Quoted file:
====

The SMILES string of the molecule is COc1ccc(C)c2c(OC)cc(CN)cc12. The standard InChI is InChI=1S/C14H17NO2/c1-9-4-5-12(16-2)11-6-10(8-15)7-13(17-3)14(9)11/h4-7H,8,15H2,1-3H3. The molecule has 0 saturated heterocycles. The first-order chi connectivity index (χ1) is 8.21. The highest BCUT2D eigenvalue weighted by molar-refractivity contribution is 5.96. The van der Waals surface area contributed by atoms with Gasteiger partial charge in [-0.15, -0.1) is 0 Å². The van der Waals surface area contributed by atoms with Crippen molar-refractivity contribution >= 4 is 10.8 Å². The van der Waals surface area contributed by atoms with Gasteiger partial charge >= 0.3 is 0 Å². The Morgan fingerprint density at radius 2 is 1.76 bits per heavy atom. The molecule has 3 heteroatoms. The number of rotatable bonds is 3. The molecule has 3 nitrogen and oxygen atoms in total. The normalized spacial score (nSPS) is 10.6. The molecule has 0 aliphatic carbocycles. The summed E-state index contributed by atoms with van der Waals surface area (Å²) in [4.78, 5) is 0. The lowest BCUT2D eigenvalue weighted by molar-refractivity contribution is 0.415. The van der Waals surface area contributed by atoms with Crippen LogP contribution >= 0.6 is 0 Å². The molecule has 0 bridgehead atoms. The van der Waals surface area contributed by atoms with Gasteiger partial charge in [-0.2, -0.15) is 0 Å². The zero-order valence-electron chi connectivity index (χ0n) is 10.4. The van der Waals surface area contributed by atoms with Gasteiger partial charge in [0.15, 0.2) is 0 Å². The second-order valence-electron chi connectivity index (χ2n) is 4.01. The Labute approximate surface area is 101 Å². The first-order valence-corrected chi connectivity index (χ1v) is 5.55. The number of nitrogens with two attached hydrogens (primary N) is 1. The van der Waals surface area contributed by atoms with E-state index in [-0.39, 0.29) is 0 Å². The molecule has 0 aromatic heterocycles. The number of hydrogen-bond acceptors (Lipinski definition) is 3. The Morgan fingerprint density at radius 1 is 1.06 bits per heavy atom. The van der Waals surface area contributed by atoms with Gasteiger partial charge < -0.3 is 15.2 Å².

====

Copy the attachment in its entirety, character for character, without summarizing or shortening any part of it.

The SMILES string of the molecule is COc1ccc(C)c2c(OC)cc(CN)cc12. The standard InChI is InChI=1S/C14H17NO2/c1-9-4-5-12(16-2)11-6-10(8-15)7-13(17-3)14(9)11/h4-7H,8,15H2,1-3H3. The molecule has 0 saturated heterocycles. The first-order chi connectivity index (χ1) is 8.21. The highest BCUT2D eigenvalue weighted by molar-refractivity contribution is 5.96. The van der Waals surface area contributed by atoms with Gasteiger partial charge in [-0.15, -0.1) is 0 Å². The van der Waals surface area contributed by atoms with Crippen molar-refractivity contribution >= 4 is 10.8 Å². The van der Waals surface area contributed by atoms with Gasteiger partial charge >= 0.3 is 0 Å². The Morgan fingerprint density at radius 2 is 1.76 bits per heavy atom. The molecule has 3 heteroatoms. The number of rotatable bonds is 3. The molecule has 3 nitrogen and oxygen atoms in total. The normalized spacial score (nSPS) is 10.6. The molecule has 0 aliphatic carbocycles. The summed E-state index contributed by atoms with van der Waals surface area (Å²) in [4.78, 5) is 0. The lowest BCUT2D eigenvalue weighted by molar-refractivity contribution is 0.415. The van der Waals surface area contributed by atoms with Crippen LogP contribution >= 0.6 is 0 Å². The molecule has 0 bridgehead atoms. The van der Waals surface area contributed by atoms with Gasteiger partial charge in [-0.2, -0.15) is 0 Å². The zero-order valence-electron chi connectivity index (χ0n) is 10.4. The van der Waals surface area contributed by atoms with Gasteiger partial charge in [0.15, 0.2) is 0 Å². The second-order valence-electron chi connectivity index (χ2n) is 4.01. The Labute approximate surface area is 101 Å². The first-order valence-corrected chi connectivity index (χ1v) is 5.55. The number of nitrogens with two attached hydrogens (primary N) is 1. The van der Waals surface area contributed by atoms with E-state index in [-0.39, 0.29) is 0 Å². The molecule has 0 aromatic heterocycles. The number of hydrogen-bond acceptors (Lipinski definition) is 3. The Morgan fingerprint density at radius 1 is 1.06 bits per heavy atom. The van der Waals surface area contributed by atoms with Gasteiger partial charge < -0.3 is 15.2 Å².